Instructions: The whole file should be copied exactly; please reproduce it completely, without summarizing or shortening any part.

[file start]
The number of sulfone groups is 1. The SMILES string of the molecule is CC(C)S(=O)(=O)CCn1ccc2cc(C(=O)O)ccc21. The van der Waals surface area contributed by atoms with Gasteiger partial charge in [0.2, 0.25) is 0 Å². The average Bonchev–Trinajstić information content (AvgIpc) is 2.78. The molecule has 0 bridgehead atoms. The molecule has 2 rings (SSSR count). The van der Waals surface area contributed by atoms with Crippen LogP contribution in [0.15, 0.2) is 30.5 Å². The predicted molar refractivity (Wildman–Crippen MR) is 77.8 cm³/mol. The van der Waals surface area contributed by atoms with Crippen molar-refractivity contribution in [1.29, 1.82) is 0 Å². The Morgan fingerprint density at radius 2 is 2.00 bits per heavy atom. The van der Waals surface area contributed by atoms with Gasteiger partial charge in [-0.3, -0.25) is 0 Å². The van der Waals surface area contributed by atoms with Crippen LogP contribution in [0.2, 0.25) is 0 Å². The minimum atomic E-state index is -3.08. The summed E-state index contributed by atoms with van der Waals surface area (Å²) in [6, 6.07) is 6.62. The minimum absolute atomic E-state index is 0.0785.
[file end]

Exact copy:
The number of sulfone groups is 1. The SMILES string of the molecule is CC(C)S(=O)(=O)CCn1ccc2cc(C(=O)O)ccc21. The van der Waals surface area contributed by atoms with Gasteiger partial charge in [0.2, 0.25) is 0 Å². The average Bonchev–Trinajstić information content (AvgIpc) is 2.78. The molecule has 0 bridgehead atoms. The molecule has 2 rings (SSSR count). The van der Waals surface area contributed by atoms with Crippen LogP contribution in [0.15, 0.2) is 30.5 Å². The predicted molar refractivity (Wildman–Crippen MR) is 77.8 cm³/mol. The van der Waals surface area contributed by atoms with Crippen molar-refractivity contribution in [1.29, 1.82) is 0 Å². The Morgan fingerprint density at radius 2 is 2.00 bits per heavy atom. The van der Waals surface area contributed by atoms with Gasteiger partial charge in [-0.3, -0.25) is 0 Å². The van der Waals surface area contributed by atoms with Crippen LogP contribution in [0.2, 0.25) is 0 Å². The minimum atomic E-state index is -3.08. The summed E-state index contributed by atoms with van der Waals surface area (Å²) in [6, 6.07) is 6.62. The minimum absolute atomic E-state index is 0.0785.